1 4 0 D O C . 1 7 G R AV I T Y A N D M AT T E R
43). If they could be derived in this way, the divergence (in the sense of eq. (2)) of the left-hand side
of the equations should vanish identically on account of Noether’s theorem. Sending page proofs of
the document presented here to Felix Klein, Einstein emphasized that “Hamilton’s principle” needs
to be given up in the new theory (Einstein to Felix Klein, 14 April 1919, GyGöU, Nachlaß F. Klein
The divergence of the left-hand side of eq. (1a) reduces to the divergence of . Substitut-
ing for in eq. (2), the definition of the divergence, and using the relation
, one finds that the divergence of is equal to . The diver-
gence of the right-hand side of eq. (1a) is given by (see eq. (4) above). is defined as
(see eq. (7) below). David Hilbert had trouble following the derivation of eq. (4a). He wrote to
Einstein asking for clarification, which Einstein promptly supplied (see David Hilbert to Einstein, 9
June 1919, and Einstein to David Hilbert, 11 June 1919, GyGöU, Cod. Ms. D. Hilbert 92b).
These field equations were introduced in Einstein 1917b (Vol. 6, Doc. 43). In them, repre-
sents the energy-momentum tensor for both the electromagnetic field and the charge-carrying parti-
cles generating this field, whereas in eq. (9) represents the energy-momentum tensor for the
electromagnetic field only.
What is meant, presumably, is that the trace of vanishes in such regions.
The argument following eq. (4) establishes the same result (i.e., is constant except on the
worldlines of particles) for the theory based on the new field equations in eqs. (1a) and (9).
Intended are the field equations of eq. (1) with the addition of the cosmological term, as given
in the third equation on this page.
Given the interpretation of as a constant negative pressure term (see p. 352 of the docu-
ment), the interpretation of the cosmological constant in Einstein’s new theory is similar to the inter-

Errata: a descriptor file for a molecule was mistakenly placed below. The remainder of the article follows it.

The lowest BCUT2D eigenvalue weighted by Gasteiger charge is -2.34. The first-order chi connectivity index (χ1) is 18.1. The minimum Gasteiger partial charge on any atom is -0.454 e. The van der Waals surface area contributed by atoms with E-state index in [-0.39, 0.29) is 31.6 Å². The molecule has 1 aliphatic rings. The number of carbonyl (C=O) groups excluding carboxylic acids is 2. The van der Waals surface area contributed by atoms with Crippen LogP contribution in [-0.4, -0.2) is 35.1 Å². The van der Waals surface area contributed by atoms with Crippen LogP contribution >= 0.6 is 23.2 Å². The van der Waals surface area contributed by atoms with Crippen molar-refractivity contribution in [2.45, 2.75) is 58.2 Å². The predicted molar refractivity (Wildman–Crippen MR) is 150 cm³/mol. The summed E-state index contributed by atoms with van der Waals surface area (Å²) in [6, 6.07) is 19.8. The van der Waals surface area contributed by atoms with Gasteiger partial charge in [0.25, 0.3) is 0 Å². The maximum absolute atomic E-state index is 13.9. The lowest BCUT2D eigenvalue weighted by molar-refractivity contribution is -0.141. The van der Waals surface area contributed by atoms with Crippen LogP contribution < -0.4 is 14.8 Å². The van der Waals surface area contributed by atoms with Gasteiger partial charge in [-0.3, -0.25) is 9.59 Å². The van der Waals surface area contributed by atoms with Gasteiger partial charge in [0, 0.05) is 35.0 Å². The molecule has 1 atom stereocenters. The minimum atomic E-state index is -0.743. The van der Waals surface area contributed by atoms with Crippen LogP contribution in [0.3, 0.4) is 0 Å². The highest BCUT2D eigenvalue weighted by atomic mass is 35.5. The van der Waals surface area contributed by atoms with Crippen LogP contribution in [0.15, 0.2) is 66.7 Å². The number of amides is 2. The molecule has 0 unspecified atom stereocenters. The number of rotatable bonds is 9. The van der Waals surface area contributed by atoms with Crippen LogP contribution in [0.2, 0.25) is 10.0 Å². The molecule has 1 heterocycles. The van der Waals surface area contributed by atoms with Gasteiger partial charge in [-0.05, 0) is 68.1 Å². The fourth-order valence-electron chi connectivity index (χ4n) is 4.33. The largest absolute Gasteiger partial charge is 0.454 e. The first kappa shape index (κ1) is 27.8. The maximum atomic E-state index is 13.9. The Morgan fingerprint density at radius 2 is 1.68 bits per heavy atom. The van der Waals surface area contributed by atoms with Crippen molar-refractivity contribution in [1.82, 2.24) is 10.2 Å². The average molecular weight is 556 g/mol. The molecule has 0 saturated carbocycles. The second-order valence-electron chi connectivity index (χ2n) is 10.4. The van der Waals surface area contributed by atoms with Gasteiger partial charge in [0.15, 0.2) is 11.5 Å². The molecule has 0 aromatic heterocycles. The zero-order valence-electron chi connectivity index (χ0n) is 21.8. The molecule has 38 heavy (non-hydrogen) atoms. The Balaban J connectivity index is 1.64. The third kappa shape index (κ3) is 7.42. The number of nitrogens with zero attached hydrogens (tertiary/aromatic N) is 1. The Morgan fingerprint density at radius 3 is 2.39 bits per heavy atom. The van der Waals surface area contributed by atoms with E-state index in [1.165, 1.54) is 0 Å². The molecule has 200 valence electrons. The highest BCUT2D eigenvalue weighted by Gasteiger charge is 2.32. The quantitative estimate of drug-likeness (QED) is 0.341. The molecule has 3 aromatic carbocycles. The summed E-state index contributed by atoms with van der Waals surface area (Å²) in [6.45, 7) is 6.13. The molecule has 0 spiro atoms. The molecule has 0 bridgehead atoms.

pretation offered in Schrödinger 1918b and rejected in Einstein 1918d (Doc. 3). Schrödinger’s
proposal, however, amounted to no more than adding a universal constant to the right-hand side of the
field equations rather than to the left-hand side as was done in Einstein 1917b (Vol. 6, Doc. 43). In the
theory presented in this document, the pressure term emerges as a by-product of a new solution to the
problem of the stability of charge-carrying particles.
A year earlier, Einstein had already made an attempt to recover the cosmological constant as a con-
stant of integration (see Einstein to Michele Besso, 29 July 1918 [Vol. 8, Doc. 591]). When the attempt
failed, he took the position that, since the world is only given once, there is no fundamental difference
between a new universal constant and a constant of integration (see Einstein to Michele Besso, 20 Au-
gust 1918 [Vol. 8, Doc. 604]). However, Einstein continued to be dissatisfied with the fact that there
was no intrinsic connection between the three terms—gravitational, electromagnetic, and cosmolog-
ical—entering into his field equations (see Einstein to Hermann Weyl, 27 September 1918 [Vol. 8,
Here and in the calculation below, instead of P and , Einstein presumably intended Ρ and
(Greek capital rho), the notation used in Weyl 1918b (cited on p. 355 of the document). Weyl used
Greek letters for quantities constructed out of the spatial part of the metric.
Eq. (14) is the trace of eq. (13).
Weyl 1918b, p. 224, eq. (59).
In eq. (19), “–” should be “+.”
As pointed out in Pauli 1921, p. 773, in the electron model of Lorentz and Poincaré, the elec-
tromagnetic energy also accounts for three-quarters of the total energy, while the energy of the non-
electromagnetic stabilizing mechanism accounts for the remaining quarter.
In the fourth edition of Einstein 1917a (Vol. 6, Doc. 42), published in 1919, Einstein added a
footnote to his remarks about the impossibility of a purely electromagnetic account of the stability of
the electron, saying that general relativity suggests that electrons are held together by gravity (see Vol.
6, Doc. 42, note 26). In his correspondence, Einstein was more cautious, expressing his doubts about
the correctness of the theory (see, e.g., Einstein to Paul Ehrenfest, 12 September 1919, and Einstein
to Théophile de Donder, 11 August 1920, BBU, 95PP 2).
-- - –g------